Polish Society in the Perpective of Its Integration with the European Union
Mucha, Janusz, Szczepanski, Marek S., East European Quarterly
IN THE EUROPEAN WAITING ROOM
A complete integration of Poland with the European Union, scheduled (in May 2001) for 2004, will undoubtedly be another momentous process in the country's history, after its withdrawal from the Soviet (and later Russian) sphere of interests and after the implementation of the rule of law and the Western-style civic liberties. These processes started twelve years ago. European integration can contribute to the final break with the, mostly economic and civilization, processes of "long duration," processes which, already at the end of the 15th century (the "long 16th century" in Fernand Braudel's terminology) gradually began to locate Poland on the Europe's peripheries. Those processes were strengthened by the political dependence, first in the form of partition among Russia, Germany and Austria (1772, 1775, and finally 1795) and later by the domination of the Soviet Union which lasted since 1944 for nearly half a century. The process of European integration is in the case of Poland (but also in the case of Hungary, the Czech Republic, Slovenia and Estonia, to name the main regional candidates), simultaneous with the other process, that of systemic transformation toward liberal democracy and market economy. The successes in each of those two processes (taking place according to different rules, though) speed up the latter process, while failures of each contribute to the slowing down of another one.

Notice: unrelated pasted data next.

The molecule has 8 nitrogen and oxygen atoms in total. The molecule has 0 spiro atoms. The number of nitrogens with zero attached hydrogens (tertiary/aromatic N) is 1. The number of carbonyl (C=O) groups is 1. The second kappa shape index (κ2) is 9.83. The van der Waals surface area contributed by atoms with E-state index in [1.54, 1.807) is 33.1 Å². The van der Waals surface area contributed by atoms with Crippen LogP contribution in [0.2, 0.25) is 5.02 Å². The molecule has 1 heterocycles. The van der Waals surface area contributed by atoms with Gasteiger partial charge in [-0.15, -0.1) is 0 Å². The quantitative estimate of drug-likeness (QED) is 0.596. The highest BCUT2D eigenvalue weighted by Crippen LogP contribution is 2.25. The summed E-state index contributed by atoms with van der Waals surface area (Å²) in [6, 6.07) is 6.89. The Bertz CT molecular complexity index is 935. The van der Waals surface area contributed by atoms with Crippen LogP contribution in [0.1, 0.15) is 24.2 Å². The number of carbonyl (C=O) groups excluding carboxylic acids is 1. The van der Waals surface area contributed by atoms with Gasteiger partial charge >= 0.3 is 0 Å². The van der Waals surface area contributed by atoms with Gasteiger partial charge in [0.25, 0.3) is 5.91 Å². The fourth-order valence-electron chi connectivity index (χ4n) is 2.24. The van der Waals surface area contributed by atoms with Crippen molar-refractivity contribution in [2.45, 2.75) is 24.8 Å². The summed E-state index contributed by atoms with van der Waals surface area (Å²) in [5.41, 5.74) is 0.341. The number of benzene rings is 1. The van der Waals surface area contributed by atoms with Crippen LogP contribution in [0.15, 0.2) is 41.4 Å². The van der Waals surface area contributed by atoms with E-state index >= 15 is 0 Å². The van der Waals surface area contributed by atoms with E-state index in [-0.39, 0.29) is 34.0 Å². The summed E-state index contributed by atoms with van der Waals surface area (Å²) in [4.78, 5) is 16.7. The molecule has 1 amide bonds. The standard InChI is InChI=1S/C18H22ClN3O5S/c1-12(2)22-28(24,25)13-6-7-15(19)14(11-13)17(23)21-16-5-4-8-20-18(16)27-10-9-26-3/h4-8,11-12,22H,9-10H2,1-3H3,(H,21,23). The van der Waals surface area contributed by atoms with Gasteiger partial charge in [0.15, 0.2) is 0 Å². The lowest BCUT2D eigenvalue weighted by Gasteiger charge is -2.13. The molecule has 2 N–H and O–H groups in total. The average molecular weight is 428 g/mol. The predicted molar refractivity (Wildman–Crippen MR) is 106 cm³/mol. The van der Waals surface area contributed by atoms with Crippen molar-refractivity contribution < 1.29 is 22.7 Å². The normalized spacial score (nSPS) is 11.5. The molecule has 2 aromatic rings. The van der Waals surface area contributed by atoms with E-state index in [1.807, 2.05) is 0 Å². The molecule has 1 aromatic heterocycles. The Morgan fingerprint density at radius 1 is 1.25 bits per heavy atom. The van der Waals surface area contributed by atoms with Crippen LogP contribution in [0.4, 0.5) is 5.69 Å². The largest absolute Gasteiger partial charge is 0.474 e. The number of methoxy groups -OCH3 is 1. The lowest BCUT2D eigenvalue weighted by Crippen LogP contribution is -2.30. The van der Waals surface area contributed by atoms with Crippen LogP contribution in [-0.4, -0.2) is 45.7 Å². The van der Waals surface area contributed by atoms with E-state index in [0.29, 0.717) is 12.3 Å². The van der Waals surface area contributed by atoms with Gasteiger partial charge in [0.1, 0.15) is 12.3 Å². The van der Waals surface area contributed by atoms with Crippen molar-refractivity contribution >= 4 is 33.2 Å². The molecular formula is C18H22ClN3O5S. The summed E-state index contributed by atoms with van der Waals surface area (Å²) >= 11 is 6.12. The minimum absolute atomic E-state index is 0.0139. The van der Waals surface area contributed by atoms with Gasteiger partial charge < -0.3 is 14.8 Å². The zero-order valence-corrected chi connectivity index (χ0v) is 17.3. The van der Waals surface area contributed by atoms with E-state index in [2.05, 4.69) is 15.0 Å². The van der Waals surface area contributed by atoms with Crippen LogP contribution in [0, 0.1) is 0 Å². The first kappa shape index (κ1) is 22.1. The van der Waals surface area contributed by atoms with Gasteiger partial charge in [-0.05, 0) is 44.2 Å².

It is worth noting that some countries which had belonged for at least two hundred years to the European peripheries, managed to improve their overall situation to a significant extent during the last fifty years. Although Spain and Portugal were not politically dependent on the other powers, Greece and Ireland were. Those four countries were accepted by the European Union (earlier--Community) mostly for political not economic reasons, but later on the membership in the Union gave them a chance for a considerable civilization advancement. On the eve of its access to the Union, Poland should compare itself with those four, and not with much better economically developed countries like Germany, Belgium, France, the Netherlands, or England. Economic (particularly agri-cultural) problems that the former four had twenty years ago are similar to the problems Poland faces at present. It should be added that even the well developed European countries had, in the past, to cope with some conflict-generating problems which Poland faces nowadays, such as economic, social and cultural revival/reconstruction of the "old industrial regions."
CIVILIZATION BACKWARDNESS IN A HISTORICAL PERSPECTIVE